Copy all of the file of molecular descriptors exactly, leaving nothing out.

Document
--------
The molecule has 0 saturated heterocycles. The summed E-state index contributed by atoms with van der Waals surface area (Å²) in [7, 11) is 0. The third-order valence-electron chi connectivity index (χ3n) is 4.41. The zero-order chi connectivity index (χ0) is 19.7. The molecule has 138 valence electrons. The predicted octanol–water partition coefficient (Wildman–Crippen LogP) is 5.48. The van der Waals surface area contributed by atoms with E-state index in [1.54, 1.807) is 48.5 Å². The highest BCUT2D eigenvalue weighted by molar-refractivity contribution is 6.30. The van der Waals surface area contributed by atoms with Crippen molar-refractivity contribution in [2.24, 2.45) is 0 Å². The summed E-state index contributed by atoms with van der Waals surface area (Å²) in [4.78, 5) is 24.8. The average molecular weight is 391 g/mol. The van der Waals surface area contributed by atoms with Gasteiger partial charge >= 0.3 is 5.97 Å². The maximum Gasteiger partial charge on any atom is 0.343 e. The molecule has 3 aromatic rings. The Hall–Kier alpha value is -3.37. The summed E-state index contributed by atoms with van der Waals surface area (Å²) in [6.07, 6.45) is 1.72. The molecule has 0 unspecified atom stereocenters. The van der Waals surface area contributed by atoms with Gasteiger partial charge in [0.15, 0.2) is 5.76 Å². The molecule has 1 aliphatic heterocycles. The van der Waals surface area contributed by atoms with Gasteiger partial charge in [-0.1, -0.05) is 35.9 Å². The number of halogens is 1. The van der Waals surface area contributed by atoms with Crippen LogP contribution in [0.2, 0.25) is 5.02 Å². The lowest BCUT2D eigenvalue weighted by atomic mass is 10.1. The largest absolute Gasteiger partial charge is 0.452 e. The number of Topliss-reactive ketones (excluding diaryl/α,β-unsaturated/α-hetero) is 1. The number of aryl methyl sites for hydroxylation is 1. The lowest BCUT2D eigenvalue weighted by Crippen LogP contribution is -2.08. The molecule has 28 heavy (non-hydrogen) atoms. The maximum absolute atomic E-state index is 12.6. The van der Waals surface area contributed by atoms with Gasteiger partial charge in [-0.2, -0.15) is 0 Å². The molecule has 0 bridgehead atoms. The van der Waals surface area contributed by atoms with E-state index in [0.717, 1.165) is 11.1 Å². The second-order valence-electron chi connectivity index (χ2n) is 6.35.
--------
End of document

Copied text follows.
The molecule has 0 saturated heterocycles. The summed E-state index contributed by atoms with van der Waals surface area (Å²) in [7, 11) is 0. The third-order valence-electron chi connectivity index (χ3n) is 4.41. The zero-order chi connectivity index (χ0) is 19.7. The molecule has 138 valence electrons. The predicted octanol–water partition coefficient (Wildman–Crippen LogP) is 5.48. The van der Waals surface area contributed by atoms with E-state index in [1.54, 1.807) is 48.5 Å². The highest BCUT2D eigenvalue weighted by molar-refractivity contribution is 6.30. The van der Waals surface area contributed by atoms with Crippen molar-refractivity contribution in [2.24, 2.45) is 0 Å². The summed E-state index contributed by atoms with van der Waals surface area (Å²) in [4.78, 5) is 24.8. The average molecular weight is 391 g/mol. The van der Waals surface area contributed by atoms with Gasteiger partial charge >= 0.3 is 5.97 Å². The maximum Gasteiger partial charge on any atom is 0.343 e. The molecule has 3 aromatic rings. The Hall–Kier alpha value is -3.37. The summed E-state index contributed by atoms with van der Waals surface area (Å²) in [6.07, 6.45) is 1.72. The molecule has 0 unspecified atom stereocenters. The van der Waals surface area contributed by atoms with Gasteiger partial charge in [0.15, 0.2) is 5.76 Å². The molecule has 1 aliphatic heterocycles. The van der Waals surface area contributed by atoms with Gasteiger partial charge in [-0.1, -0.05) is 35.9 Å². The number of halogens is 1. The van der Waals surface area contributed by atoms with Crippen LogP contribution in [0.2, 0.25) is 5.02 Å². The lowest BCUT2D eigenvalue weighted by atomic mass is 10.1. The largest absolute Gasteiger partial charge is 0.452 e. The number of Topliss-reactive ketones (excluding diaryl/α,β-unsaturated/α-hetero) is 1. The number of aryl methyl sites for hydroxylation is 1. The lowest BCUT2D eigenvalue weighted by Crippen LogP contribution is -2.08. The molecule has 28 heavy (non-hydrogen) atoms. The maximum absolute atomic E-state index is 12.6. The van der Waals surface area contributed by atoms with Gasteiger partial charge in [-0.2, -0.15) is 0 Å². The molecule has 0 bridgehead atoms. The van der Waals surface area contributed by atoms with E-state index in [0.717, 1.165) is 11.1 Å². The second-order valence-electron chi connectivity index (χ2n) is 6.35.